A couple of weeks ago, I was scheduled to take a trip from New York (JFK) to Los Angeles on JetBlue. Every year, my family goes on a one-week pilgrimage, where we put our work on hold and spend time visiting temples, praying, and spending time with family and friends. To my Jewish friends, I often…
please read this story all the way through
we need to do something about this kind of thing, no-one can reasonably believe this is an isolated incident and people deserve better than to be treated like this
JetBlue is a whole bunch of dirty assholes for going above & beyond the US surveillance state requirements to punish their passenger for being not-white and not-Christian.
The decisions that I made in 2010 were made out of a concern for my country and the world that we live in. Since the tragic events of 9/11, our country has been at war. We’ve been at war with an enemy that chooses not to meet us on any traditional battlefield, and due to this fact we’ve had to alter our methods of combating the risks posed to us and our way of life.
I initially agreed with these methods and chose to volunteer to help defend my country. It was not until I was in Iraq and reading secret military reports on a daily basis that I started to question the morality of what we were doing. It was at this time I realized in our efforts to meet this risk posed to us by the enemy, we have forgotten our humanity. We consciously elected to devalue human life both in Iraq and Afghanistan. When we engaged those that we perceived were the enemy, we sometimes killed innocent civilians. Whenever we killed innocent civilians, instead of accepting responsibility for our conduct, we elected to hide behind the veil of national security and classified information in order to avoid any public accountability.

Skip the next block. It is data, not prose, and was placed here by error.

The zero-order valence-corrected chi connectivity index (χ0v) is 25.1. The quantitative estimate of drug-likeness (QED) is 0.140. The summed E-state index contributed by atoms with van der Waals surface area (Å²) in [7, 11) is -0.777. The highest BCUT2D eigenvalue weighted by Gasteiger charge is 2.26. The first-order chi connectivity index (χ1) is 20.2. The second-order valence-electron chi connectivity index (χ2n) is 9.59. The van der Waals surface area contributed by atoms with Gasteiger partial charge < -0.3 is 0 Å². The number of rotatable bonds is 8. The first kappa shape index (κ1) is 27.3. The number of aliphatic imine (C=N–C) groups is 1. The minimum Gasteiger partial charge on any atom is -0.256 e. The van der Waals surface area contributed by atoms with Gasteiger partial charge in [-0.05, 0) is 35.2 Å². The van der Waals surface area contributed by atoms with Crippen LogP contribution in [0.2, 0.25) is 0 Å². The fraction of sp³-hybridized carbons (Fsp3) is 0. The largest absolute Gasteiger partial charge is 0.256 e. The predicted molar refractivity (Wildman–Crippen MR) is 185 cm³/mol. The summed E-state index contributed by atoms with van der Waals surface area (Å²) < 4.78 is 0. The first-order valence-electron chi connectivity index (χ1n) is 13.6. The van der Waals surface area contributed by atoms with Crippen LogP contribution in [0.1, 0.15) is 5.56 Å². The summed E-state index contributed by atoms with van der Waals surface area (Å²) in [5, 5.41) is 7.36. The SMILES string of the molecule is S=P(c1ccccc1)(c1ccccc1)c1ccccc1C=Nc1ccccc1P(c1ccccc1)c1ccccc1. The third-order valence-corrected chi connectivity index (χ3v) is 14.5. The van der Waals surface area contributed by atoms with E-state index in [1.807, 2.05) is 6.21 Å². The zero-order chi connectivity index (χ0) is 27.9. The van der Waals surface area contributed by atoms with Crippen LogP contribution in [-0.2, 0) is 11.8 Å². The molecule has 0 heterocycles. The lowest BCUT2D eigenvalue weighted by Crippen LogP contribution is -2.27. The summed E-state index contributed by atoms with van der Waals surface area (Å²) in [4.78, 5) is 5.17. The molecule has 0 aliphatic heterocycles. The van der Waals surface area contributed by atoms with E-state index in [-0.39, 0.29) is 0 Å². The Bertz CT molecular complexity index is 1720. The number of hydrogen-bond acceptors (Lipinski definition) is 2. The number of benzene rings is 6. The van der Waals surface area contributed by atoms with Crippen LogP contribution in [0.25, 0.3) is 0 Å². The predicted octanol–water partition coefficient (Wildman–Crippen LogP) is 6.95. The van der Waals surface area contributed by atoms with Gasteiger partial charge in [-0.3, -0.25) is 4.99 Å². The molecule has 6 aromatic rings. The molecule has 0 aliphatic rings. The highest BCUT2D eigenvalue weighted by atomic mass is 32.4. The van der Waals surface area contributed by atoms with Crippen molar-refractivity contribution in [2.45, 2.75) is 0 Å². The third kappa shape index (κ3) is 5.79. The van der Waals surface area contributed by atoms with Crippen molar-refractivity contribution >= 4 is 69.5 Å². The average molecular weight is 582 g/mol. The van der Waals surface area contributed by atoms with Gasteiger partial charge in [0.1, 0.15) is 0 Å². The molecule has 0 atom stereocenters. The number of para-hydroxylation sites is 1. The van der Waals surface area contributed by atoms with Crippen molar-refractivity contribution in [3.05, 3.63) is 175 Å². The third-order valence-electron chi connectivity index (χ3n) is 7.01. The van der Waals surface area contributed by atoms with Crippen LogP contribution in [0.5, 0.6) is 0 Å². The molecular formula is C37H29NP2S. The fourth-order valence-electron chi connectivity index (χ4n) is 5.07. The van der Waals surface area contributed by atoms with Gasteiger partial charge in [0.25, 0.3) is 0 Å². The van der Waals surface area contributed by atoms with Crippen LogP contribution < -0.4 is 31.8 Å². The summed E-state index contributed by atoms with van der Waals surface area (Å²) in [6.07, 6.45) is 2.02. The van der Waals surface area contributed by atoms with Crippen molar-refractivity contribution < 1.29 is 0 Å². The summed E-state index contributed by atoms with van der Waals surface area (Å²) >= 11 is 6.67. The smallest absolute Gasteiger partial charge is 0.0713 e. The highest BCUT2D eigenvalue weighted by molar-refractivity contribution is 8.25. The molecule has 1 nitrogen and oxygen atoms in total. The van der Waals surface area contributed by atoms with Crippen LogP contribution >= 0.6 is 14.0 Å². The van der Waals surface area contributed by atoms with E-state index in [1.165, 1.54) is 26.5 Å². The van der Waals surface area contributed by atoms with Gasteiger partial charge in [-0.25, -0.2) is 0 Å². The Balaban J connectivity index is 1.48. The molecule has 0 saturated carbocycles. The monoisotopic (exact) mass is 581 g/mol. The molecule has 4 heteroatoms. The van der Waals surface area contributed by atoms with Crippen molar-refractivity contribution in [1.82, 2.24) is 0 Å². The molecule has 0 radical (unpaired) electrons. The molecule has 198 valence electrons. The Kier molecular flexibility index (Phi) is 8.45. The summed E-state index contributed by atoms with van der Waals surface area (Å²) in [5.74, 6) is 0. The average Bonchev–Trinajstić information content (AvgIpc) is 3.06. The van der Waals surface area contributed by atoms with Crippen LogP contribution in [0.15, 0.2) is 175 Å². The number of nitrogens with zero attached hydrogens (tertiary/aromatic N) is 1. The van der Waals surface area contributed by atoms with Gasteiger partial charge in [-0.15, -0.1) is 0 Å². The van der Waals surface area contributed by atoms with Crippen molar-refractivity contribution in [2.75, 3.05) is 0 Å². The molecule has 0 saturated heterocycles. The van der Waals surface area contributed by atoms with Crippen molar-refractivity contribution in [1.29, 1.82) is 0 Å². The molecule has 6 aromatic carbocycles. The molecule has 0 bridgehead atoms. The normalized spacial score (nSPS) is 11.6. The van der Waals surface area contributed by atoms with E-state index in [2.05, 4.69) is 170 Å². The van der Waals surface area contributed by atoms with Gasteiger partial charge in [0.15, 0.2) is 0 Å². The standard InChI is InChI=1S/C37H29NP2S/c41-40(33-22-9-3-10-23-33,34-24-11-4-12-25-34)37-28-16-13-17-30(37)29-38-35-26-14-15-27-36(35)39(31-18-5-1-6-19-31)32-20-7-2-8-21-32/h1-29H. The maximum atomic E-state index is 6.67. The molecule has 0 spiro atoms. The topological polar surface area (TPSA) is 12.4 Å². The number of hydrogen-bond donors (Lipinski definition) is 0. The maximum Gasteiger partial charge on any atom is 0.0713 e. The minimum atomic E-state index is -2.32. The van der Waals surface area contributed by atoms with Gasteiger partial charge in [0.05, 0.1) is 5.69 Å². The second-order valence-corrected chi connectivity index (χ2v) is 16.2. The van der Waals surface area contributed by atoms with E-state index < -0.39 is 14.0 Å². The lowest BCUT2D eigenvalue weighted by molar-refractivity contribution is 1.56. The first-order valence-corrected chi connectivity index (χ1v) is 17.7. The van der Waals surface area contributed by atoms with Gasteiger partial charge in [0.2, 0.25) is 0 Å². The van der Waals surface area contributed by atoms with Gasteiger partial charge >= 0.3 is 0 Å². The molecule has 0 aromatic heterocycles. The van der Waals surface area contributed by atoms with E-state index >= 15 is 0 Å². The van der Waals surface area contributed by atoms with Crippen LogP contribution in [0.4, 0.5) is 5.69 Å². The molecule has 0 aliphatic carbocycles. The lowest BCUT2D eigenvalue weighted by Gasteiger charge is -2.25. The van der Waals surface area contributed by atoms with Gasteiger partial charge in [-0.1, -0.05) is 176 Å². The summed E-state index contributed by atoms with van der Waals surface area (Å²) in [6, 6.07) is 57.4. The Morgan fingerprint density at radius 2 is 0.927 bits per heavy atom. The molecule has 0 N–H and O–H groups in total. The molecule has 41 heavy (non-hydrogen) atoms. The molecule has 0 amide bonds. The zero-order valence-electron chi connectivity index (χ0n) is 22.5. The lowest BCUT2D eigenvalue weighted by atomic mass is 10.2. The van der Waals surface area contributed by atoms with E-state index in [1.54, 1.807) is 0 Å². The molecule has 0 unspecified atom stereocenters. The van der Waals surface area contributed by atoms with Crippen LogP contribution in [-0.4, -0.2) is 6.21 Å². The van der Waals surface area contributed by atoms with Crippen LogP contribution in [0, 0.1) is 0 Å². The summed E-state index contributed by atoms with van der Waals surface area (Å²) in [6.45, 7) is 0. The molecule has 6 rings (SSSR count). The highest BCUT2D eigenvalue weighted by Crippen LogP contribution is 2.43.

In our zeal to kill the enemy, we internally debated the definition of torture. We held individuals at Guantanamo for years without due process. We inexplicably turned a blind eye to torture and executions by the Iraqi government. And we stomached countless other acts in the name of our war on terror.
Patriotism is often the cry extolled when morally questionable acts are advocated by those in power. When these cries of patriotism drown our any logically based intentions [unclear], it is usually an American soldier that is ordered to carry out some ill-conceived mission.
Our nation has had similar dark moments for the virtues of democracy—the Trail of Tears, the Dred Scott decision, McCarthyism, the Japanese-American internment camps—to name a few. I am confident that many of our actions since 9/11 will one day be viewed in a similar light.
As the late Howard Zinn once said, “There is not a flag large enough to cover the shame of killing innocent people.”
I understand that my actions violated the law, and I regret if my actions hurt anyone or harmed the United States. It was never my intention to hurt anyone. I only wanted to help people. When I chose to disclose classified information, I did so out of a love for my country and a sense of duty to others.
If you deny my request for a pardon, I will serve my time knowing that sometimes you have to pay a heavy price to live in a free society. I will gladly pay that price if it means we could have country that is truly conceived in liberty and dedicated to the proposition that all women and men are created equal.
”—Statement by Bradley Manning read after his sentancing, by his lawyer David Coombs (via mollycrabapple)